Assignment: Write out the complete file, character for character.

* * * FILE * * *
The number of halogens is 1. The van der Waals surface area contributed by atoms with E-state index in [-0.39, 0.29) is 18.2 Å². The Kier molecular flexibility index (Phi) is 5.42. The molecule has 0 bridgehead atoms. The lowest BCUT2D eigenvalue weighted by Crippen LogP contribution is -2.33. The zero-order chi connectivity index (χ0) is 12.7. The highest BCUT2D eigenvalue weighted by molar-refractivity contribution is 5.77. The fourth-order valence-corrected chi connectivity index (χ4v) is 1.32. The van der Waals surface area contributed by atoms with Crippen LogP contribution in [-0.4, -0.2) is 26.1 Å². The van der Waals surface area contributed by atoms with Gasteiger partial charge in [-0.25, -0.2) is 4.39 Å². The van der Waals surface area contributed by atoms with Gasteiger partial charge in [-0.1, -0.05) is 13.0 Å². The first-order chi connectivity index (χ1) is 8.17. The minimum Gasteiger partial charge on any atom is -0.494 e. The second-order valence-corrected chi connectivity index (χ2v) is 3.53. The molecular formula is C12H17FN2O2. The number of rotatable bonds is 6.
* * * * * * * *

The number of halogens is 1. The van der Waals surface area contributed by atoms with E-state index in [-0.39, 0.29) is 18.2 Å². The Kier molecular flexibility index (Phi) is 5.42. The molecule has 0 bridgehead atoms. The lowest BCUT2D eigenvalue weighted by Crippen LogP contribution is -2.33. The zero-order chi connectivity index (χ0) is 12.7. The highest BCUT2D eigenvalue weighted by molar-refractivity contribution is 5.77. The fourth-order valence-corrected chi connectivity index (χ4v) is 1.32. The van der Waals surface area contributed by atoms with Crippen LogP contribution in [-0.4, -0.2) is 26.1 Å². The van der Waals surface area contributed by atoms with Gasteiger partial charge in [-0.25, -0.2) is 4.39 Å². The van der Waals surface area contributed by atoms with Gasteiger partial charge in [-0.1, -0.05) is 13.0 Å². The first-order chi connectivity index (χ1) is 8.17. The minimum Gasteiger partial charge on any atom is -0.494 e. The second-order valence-corrected chi connectivity index (χ2v) is 3.53. The molecular formula is C12H17FN2O2. The number of rotatable bonds is 6.